Thursday, 22 August 2013

My farewell to arms

Army wives must deal with daily worry - and some truly terrible decor. But what's it like when your family finally returns to civvy street? In this moving memoir, Georgina Russell tells all

It was the warmth in the guardsman’s, ‘Here you go, ma’am’, that finally brought tears to my eyes. He placed a cup of coffee into my cold hands on the balcony of the officers’ mess at Wellington Barracks, and the kindness of his gesture was simply too much.

As if my emotions hadn’t taken enough of a battering that day. On the parade square below, my husband was preparing to mount Queen’s Guard for the last time. My two small children were bellowing from somewhere within their winter coats, ‘Good marching Daddy!’ and my heart was attempting to burst with pride while pulsating to the beat of a rousing number from the band.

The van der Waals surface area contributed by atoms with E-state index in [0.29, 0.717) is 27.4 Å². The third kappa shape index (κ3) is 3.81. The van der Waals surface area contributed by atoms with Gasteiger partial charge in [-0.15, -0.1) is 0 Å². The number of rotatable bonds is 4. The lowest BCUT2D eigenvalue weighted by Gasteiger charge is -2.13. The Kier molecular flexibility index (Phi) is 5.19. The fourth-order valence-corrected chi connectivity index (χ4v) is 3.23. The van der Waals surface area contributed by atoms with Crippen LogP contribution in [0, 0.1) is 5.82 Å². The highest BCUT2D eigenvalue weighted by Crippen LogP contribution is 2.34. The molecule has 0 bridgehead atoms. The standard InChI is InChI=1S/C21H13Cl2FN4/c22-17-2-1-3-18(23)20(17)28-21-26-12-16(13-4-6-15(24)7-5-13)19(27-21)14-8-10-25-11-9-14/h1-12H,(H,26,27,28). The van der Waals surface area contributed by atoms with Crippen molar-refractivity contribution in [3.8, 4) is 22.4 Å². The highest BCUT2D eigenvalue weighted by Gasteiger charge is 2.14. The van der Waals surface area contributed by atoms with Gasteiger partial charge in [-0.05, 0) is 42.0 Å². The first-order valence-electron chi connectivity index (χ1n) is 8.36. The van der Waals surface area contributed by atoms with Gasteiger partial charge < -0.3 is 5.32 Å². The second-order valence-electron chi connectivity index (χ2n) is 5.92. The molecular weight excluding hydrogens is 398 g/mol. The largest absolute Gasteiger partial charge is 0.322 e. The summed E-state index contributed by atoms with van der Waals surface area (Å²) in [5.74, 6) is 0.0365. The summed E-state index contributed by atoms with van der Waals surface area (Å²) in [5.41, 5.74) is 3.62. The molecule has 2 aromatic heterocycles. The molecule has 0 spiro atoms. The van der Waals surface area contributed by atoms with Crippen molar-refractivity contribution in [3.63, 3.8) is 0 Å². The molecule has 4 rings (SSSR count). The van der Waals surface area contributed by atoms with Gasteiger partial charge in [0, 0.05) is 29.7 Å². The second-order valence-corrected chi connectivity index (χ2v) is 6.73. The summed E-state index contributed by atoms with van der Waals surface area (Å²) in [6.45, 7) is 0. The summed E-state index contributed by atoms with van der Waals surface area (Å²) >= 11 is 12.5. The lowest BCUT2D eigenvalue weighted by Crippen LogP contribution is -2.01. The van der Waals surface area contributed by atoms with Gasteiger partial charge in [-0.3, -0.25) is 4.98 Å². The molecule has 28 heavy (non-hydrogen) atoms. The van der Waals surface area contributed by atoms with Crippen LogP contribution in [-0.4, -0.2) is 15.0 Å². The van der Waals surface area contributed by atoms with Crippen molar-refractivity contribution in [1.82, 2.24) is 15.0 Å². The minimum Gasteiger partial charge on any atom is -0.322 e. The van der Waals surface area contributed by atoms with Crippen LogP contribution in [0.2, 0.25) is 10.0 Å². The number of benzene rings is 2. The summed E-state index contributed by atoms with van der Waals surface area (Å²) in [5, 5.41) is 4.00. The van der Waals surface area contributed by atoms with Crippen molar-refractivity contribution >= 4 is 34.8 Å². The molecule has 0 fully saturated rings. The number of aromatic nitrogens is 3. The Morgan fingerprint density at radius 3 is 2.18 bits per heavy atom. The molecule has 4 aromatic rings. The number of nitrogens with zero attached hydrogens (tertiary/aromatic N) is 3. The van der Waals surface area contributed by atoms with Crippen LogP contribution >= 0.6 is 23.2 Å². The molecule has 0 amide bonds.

Through dribbling mascara I managed to muster up a smile for the guardsman in question, but I wanted to grab him by the arms and say, ‘Thank you’, and then turn to the parade square and yell, ‘Thank you all!’

For after weeks of preparing our family for civvy street, it was only on that austere balcony, faced with that magnificent scene, that I realised the enormity of what we were giving up. We were signing off from an institution that had shaped our lives for more than a decade. All at once, I felt surprisingly grateful, but also sad and nostalgic. And as my husband marched back over to his little fan club and lifted the fringe of his bearskin to flash us all a smile, I could tell his emotions were careering along a similar wave.

Of course, there are many reasons why leaving the army should be cause for celebration: no more operational tours, no more separation and no more sitting at home fearing a fateful knock on the door. The children will be spared the agony of constantly moving schools – and I will get my own house.

But to focus on these new freedoms alone felt wrong; disloyal even. And if there is one thing a military wife knows about it is loyalty. It is not in our training to cut and run. I know how lucky I am to have a husband who is both alive and well. But I also feel duty-bound to pay homage to the positives of army life. For at times, on civvy street, they seem conspicuous by their absence.